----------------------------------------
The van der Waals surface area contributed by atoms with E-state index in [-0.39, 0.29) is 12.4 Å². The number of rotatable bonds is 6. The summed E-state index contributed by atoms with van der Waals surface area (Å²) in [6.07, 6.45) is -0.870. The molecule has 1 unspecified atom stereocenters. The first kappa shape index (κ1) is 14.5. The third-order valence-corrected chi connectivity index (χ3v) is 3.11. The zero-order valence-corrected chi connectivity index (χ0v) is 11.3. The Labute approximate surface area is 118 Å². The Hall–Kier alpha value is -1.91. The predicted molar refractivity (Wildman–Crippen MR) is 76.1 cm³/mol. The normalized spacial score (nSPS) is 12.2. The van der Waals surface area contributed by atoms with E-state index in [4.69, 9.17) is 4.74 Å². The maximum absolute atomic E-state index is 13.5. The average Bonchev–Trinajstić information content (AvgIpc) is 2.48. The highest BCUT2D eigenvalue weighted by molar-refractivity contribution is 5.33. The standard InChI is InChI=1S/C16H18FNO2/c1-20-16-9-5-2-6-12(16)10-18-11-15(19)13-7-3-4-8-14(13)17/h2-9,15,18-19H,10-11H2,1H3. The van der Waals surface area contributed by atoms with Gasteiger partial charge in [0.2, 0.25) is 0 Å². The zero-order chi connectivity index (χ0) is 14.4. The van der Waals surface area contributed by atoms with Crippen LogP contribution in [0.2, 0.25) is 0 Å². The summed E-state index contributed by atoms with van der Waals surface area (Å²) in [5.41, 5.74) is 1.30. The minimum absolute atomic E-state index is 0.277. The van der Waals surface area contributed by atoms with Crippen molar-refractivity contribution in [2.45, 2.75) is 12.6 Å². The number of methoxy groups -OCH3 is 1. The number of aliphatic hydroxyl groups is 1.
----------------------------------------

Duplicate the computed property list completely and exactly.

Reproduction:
The van der Waals surface area contributed by atoms with E-state index in [-0.39, 0.29) is 12.4 Å². The number of rotatable bonds is 6. The summed E-state index contributed by atoms with van der Waals surface area (Å²) in [6.07, 6.45) is -0.870. The molecule has 1 unspecified atom stereocenters. The first kappa shape index (κ1) is 14.5. The third-order valence-corrected chi connectivity index (χ3v) is 3.11. The zero-order valence-corrected chi connectivity index (χ0v) is 11.3. The Labute approximate surface area is 118 Å². The Hall–Kier alpha value is -1.91. The predicted molar refractivity (Wildman–Crippen MR) is 76.1 cm³/mol. The normalized spacial score (nSPS) is 12.2. The van der Waals surface area contributed by atoms with E-state index in [4.69, 9.17) is 4.74 Å². The maximum absolute atomic E-state index is 13.5. The average Bonchev–Trinajstić information content (AvgIpc) is 2.48. The highest BCUT2D eigenvalue weighted by molar-refractivity contribution is 5.33. The standard InChI is InChI=1S/C16H18FNO2/c1-20-16-9-5-2-6-12(16)10-18-11-15(19)13-7-3-4-8-14(13)17/h2-9,15,18-19H,10-11H2,1H3. The van der Waals surface area contributed by atoms with Gasteiger partial charge in [0.2, 0.25) is 0 Å². The zero-order chi connectivity index (χ0) is 14.4. The van der Waals surface area contributed by atoms with Crippen LogP contribution in [0.2, 0.25) is 0 Å². The summed E-state index contributed by atoms with van der Waals surface area (Å²) in [5.41, 5.74) is 1.30. The minimum absolute atomic E-state index is 0.277. The van der Waals surface area contributed by atoms with Crippen molar-refractivity contribution in [2.45, 2.75) is 12.6 Å². The number of methoxy groups -OCH3 is 1. The number of aliphatic hydroxyl groups is 1.